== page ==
Elrexfio for RRMM recommended in EU for conditional approval
Therapy won similar approval in US in August for hard-to-treat myeloma
A committee of the European Medicines Agency (EMA) has recommended that Elrexfio (elranatamab) — a therapy already in use in the U.S. — be conditionally approved for treating people in Europe with relapsed or refractory multiple myeloma (RRMM).
The recommendation, from the EMA’s Committee for Medicinal Products for Human Use (CHMP), specifically suggests that the Pfizer candidate be authorized on its own for multiple myeloma patients who have received at least three previous therapies and whose cancer has worsened since the most recent round of treatment. Elrexfio also is being tested in combination with other medications for use in patients with relapses or whose myeloma is hard to treat.
The CHMP’s opinion now will be reviewed by the European Commission, which has final say over approving medications in the European Union. The regulatory body isn’t required to abide by the CHMP’s recommendations, but it usually does.
Conditional approval of Elrexfio would allow the medication to be brought to market with less complete data than normally is needed for a full approval. The conditional approval pathway is designed to allow earlier access to treatments that fulfil an unmet medical need, and when such early availability is believed to outweigh potential risks.
Full approval would be dependent on complete results from the ongoing Phase 2 MagnetisMM-3 clinical trial (NCT04649359), whose top-line data supported the regulatory application, as well as further proof of the therapy’s safety and efficacy in a larger Phase 3 trial.
Committee recommends Elrexfio be given on its own, not in a combo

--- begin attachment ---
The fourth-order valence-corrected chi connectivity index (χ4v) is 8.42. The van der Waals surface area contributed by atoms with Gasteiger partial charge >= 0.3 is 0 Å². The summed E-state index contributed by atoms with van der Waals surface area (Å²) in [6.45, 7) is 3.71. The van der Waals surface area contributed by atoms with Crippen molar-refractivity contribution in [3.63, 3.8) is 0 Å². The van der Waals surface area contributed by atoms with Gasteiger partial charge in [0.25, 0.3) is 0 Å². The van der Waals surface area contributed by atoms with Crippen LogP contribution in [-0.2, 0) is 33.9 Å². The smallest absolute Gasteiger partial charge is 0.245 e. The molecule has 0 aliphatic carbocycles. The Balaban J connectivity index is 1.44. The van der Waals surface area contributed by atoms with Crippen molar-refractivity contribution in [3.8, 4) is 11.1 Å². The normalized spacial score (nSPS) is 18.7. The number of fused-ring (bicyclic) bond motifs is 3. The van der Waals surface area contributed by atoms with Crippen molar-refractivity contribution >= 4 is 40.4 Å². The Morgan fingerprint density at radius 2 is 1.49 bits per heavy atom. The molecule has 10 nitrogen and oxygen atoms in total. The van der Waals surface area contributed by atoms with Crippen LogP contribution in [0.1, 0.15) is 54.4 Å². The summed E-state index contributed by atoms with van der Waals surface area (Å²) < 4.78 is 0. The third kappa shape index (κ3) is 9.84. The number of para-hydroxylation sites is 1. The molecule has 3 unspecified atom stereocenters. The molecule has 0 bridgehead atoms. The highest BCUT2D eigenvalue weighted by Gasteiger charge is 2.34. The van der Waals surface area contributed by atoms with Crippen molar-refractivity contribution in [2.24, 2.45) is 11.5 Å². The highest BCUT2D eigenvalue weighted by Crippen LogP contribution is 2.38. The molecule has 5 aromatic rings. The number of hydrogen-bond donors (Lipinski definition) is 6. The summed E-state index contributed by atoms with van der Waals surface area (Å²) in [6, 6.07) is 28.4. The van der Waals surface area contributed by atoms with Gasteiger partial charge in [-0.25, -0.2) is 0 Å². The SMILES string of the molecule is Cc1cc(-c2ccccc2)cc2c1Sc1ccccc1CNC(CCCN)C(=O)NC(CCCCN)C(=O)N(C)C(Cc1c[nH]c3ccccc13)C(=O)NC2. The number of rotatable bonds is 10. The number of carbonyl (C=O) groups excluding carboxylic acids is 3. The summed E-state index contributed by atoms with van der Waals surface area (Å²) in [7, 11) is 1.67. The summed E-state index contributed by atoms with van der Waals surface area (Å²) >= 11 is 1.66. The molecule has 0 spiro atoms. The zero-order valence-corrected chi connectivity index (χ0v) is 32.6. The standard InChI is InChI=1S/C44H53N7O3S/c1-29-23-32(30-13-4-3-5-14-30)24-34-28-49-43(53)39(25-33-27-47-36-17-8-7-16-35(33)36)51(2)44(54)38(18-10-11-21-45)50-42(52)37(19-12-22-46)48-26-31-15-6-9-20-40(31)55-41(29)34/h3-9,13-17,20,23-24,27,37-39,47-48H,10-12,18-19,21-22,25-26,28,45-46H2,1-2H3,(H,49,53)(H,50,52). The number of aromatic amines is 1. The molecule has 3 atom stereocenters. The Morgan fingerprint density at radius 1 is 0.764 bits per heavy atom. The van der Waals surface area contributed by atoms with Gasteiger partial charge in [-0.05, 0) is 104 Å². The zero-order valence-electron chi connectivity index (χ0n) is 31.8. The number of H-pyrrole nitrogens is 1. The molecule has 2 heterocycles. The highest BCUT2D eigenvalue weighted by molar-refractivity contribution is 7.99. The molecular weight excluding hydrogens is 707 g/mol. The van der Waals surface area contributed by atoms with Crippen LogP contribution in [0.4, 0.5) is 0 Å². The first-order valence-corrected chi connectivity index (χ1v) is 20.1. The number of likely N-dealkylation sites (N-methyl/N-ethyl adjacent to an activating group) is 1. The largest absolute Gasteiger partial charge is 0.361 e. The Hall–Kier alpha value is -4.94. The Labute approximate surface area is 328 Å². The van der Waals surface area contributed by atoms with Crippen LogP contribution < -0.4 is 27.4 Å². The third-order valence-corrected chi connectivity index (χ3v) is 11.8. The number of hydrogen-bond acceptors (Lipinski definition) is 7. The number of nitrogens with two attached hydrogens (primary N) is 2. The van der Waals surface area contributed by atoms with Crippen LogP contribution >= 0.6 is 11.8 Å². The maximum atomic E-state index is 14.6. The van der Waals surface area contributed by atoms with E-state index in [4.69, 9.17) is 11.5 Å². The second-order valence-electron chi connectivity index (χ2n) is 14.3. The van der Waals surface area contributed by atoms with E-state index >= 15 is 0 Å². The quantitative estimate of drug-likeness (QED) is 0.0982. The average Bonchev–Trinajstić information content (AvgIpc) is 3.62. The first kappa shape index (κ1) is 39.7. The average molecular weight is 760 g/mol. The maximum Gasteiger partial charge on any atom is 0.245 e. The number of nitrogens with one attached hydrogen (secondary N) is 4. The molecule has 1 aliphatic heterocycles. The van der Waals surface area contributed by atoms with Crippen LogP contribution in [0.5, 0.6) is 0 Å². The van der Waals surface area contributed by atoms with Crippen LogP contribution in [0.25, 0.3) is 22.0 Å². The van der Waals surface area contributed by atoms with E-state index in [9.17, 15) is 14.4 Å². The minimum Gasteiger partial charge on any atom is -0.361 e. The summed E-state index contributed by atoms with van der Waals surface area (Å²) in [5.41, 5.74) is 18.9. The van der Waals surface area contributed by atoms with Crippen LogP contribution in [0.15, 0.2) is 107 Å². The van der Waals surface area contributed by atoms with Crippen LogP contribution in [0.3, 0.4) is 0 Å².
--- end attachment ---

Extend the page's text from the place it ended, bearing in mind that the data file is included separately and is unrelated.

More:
One trial expected to help meet that criteria is the ongoing Phase 3 MagnetisMM-5 (NCT05020236). It is designed to test Elrexfio — given on its own or in combination with Darzalex (daratumumab) — against the standard treatment combination of Darzalex, Pomalyst (pomalidomide), and dexamethasone. More than 850 RRMM patients have been enrolled.
If positive, MagnetisMM-5 results also will be used to support Elrexfio’s full approval in the U.S., where the therapy received conditional approval in August. Elrexfio also is being considered for approval by authorities in Japan.
The therapy had previously received orphan drug and PRIME designations in the EU, and orphan drug and fast track designations in the U.S. All are meant to accelerate a therapy’s clinical development and review process.
Elfrexio is an antibody-based medication that works by simultaneously binding to two protein targets: B-cell maturation antigen or BCMA, a protein found on myeloma cells, and CD3, a protein found on cancer-killing immune cells called T-cells. By binding to these two targets at the same time, the therapy aims to activate T-cells to eliminate myeloma cells.
The CHMP’s recommendation was based on data from the MagnetisMM-3 study, which also supported Elrexfio’s conditional approval in the U.S.
The trial’s pivotal part included 123 people with multiple myeloma who had failed to respond to at least three prior lines of therapy, including an immunomodulatory agent, a proteasome inhibitor, and an anti-CD38 antibody. None of the patients had previously been given a treatment that targets BCMA.
The results showed that nearly two-thirds (61%) of patients responded to treatment, meaning their cancer burden was decreased, after more than a year of treatment with Elrexfio. Moreover, more than 1 in 3 (35%) achieved a complete response or better.
Among those who responded to treatment, more than 70% were likely to live without cancer progression for more than a year, on average.
Elrexfio can cause life-threatening side effects
Safety data from patients given Elrexfio within trials have shown that the most commonly reported side effects are decreased blood cell counts, infections, and cytokine release syndrome (CRS) — an inflammatory condition characterized by fever, vomiting, shortness of breath, headache and low blood pressure.
One of the main risks associated with Elrexfio is that it can cause immune effector cell-associated neurotoxicity (ICANS), a form of inflammatory brain damage that can be life-threatening. The CHMP’s recommendation for conditional approval of Elrexfio includes monitoring and mitigation strategies aiming to minimize the risks from CRS and ICANS for patients who would be given the treatment.
MagnetisMM-5 aims to enroll up to 854 adults with multiple myeloma who failed to adequately respond to at least one prior line of treatment, including Revlimid (lenalidomide) and a proteasome inhibitor. Patients, however, may not have more than three previous lines of therapy. The study, which is expected to run through 2026, may still be recruiting patients at hundreds of locations worldwide.